Should Theatres Bring ‘Dealers Choice’ Back Into Production?
Dealers Choice was the debut play by Patrick Marber, who is probably best known for his 1997 play Closer, which was later adapted into a film starring Julia Roberts and Jude Law in 2004. First performed in 1995, Dealers Choice tells the story of Carl, his father Stephen (a restaurant owner), Stephen’s employees Sweeny, Mugsy and Frankie, and Ash (Carl’s poker mentor who he is in debt to). All six men play poker in the restaurant’s basement, they are all in debt which means they all desperately need to win the game.
The play doesn’t feature too heavily on the rules or gameplay of poker, using it simply as a set-up for the play, which means that viewers who aren’t gambling fans won’t get too bogged down. There is a popular blackjack myth that beginners can ruin the game, and in the case of Dealer’s Choice, Ash doesn’t announce himself as an expert poker player, and thus takes down all the less experienced players at the table.
Dealers Choice is a very minimalistic play, most of the action takes place in one location and features only six characters (a seventh is referred to but never seen). The play is perhaps best known for its absence of women, but even more is that all six characters are exposed throughout the story for their flaws and inadequacy’s as men. The final act of the play especially, is littered with a number of bleaker moments which are thankfully lifted a number of more comical ones. The original 1995 production, also directed by Marber, featured a cast that included Ray Winstone, Phil Daniels and Nigel Lindsay. It also won the 1995 Evening Standard award for Best Comedy.
The popularity of Dealers Choice has seen it revived on two occasions so far. The first one was directed by Samuel West, presented at the Menier Chocolate Factory and featured Roger Lloyd-Pack, Malcolm Sinclair and Samuel Barnett in the key roles of Ash, Stephen and Carl respectively. The production was so well received that it was moved to the Trafalgar Studios in London’s fashionable West End as well as being nominated for the Olivier Award for Best Revival.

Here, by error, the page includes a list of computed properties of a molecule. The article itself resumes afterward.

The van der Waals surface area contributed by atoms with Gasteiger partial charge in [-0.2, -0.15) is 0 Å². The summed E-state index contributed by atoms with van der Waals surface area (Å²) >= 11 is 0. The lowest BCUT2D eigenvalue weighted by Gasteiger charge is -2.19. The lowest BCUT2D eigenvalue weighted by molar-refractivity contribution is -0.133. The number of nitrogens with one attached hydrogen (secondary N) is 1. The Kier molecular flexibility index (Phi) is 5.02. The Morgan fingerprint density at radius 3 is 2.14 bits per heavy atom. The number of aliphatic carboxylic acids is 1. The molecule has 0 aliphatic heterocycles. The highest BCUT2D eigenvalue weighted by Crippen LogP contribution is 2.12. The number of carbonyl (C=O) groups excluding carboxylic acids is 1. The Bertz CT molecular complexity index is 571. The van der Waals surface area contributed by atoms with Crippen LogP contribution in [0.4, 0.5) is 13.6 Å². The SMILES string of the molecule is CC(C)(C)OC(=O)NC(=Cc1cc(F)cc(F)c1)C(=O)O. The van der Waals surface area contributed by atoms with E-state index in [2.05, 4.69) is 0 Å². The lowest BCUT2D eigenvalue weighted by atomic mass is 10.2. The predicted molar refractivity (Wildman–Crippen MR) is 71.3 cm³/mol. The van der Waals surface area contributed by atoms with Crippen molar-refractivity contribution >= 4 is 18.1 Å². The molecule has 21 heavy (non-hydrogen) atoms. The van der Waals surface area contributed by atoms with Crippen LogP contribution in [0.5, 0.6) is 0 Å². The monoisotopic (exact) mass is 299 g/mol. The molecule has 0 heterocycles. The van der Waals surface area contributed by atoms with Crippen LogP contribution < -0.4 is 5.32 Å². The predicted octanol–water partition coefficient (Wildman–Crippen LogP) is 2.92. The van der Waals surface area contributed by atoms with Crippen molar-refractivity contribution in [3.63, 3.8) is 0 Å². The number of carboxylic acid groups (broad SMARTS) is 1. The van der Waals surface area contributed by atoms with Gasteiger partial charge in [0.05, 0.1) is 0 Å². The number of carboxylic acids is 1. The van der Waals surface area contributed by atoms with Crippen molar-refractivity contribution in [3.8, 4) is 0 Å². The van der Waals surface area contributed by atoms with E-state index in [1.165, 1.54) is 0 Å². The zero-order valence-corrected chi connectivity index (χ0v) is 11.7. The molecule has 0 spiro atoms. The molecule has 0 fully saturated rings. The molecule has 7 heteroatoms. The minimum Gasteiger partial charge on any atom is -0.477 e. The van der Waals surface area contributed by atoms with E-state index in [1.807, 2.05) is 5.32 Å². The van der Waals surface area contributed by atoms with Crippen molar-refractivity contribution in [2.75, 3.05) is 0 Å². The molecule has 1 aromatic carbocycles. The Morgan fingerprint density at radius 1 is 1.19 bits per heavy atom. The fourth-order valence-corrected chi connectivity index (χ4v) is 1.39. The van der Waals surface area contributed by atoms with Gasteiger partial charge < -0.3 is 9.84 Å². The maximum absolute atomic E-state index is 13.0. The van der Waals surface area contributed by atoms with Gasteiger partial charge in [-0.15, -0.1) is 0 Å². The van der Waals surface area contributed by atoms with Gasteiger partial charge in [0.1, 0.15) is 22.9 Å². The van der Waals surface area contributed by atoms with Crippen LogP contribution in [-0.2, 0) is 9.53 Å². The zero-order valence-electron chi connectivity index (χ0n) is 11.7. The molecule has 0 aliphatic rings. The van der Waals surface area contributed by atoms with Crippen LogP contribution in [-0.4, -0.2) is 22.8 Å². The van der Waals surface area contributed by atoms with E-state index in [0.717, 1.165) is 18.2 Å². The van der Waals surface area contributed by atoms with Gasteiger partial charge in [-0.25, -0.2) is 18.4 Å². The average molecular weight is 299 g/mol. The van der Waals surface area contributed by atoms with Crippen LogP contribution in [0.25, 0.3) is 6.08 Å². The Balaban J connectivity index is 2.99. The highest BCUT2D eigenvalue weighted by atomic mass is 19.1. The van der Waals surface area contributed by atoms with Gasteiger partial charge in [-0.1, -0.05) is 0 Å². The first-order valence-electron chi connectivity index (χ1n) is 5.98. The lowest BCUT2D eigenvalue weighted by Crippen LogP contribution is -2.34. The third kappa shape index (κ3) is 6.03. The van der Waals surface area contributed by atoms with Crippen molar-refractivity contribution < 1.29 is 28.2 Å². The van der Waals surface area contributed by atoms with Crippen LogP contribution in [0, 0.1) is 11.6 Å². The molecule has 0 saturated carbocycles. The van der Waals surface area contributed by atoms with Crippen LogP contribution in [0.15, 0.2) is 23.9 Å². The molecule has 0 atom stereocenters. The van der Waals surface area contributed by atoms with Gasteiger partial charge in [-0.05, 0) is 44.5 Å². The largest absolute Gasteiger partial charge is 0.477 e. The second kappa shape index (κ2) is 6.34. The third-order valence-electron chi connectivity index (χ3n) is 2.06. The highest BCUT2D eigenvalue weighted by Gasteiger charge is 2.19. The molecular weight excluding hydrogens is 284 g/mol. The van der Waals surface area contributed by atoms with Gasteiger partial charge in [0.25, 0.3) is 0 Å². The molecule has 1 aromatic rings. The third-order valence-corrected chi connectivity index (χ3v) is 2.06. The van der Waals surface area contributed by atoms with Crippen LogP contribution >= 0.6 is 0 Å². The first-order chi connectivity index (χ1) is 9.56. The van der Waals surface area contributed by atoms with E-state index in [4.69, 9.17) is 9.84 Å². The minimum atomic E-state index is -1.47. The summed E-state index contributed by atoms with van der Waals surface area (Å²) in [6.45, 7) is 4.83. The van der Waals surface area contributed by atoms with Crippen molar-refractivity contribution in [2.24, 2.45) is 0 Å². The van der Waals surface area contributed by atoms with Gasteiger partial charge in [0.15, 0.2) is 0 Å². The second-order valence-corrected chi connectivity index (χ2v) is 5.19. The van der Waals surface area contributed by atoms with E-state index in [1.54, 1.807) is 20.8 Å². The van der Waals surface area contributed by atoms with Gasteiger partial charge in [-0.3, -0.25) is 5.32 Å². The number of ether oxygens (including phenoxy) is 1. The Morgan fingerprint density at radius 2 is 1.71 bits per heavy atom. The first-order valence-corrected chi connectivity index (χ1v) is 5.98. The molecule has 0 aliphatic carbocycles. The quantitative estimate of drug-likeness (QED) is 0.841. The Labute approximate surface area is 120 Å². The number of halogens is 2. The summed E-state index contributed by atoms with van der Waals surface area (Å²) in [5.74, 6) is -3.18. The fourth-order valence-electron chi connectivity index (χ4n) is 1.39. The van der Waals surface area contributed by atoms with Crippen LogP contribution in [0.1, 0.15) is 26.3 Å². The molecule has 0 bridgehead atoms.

Royal and Derngate theatre in Northampton became the location for another revival in 2014. This time, Michael Longhurst was in the director’s chair with a cast that included Richard Hawley, Oliver Coopersmith and Ian Burfield at his disposal.
From recent history, we have seen that every revival of Dealers Choice has been a bona fide success, and without changing very much about the play been productions. The setting remains the same, the characters remain the same and the overall themes and message from the play are as relevant now as they were in 1995. The only thing that has changed is the casting, for a number of reasons. The late Roger Lloyd-Pack received huge praise from audiences and critics alike, it’s a shame we’ll never be able to see him in the show again. The original production saw a young Ray Winstone who was just starting out his career, if he were tempted to come back for a revival, the theatre in question would be guaranteed to sell a huge number of tickets.
With the right director and casting, another production of Dealer’s choice could be a huge hit.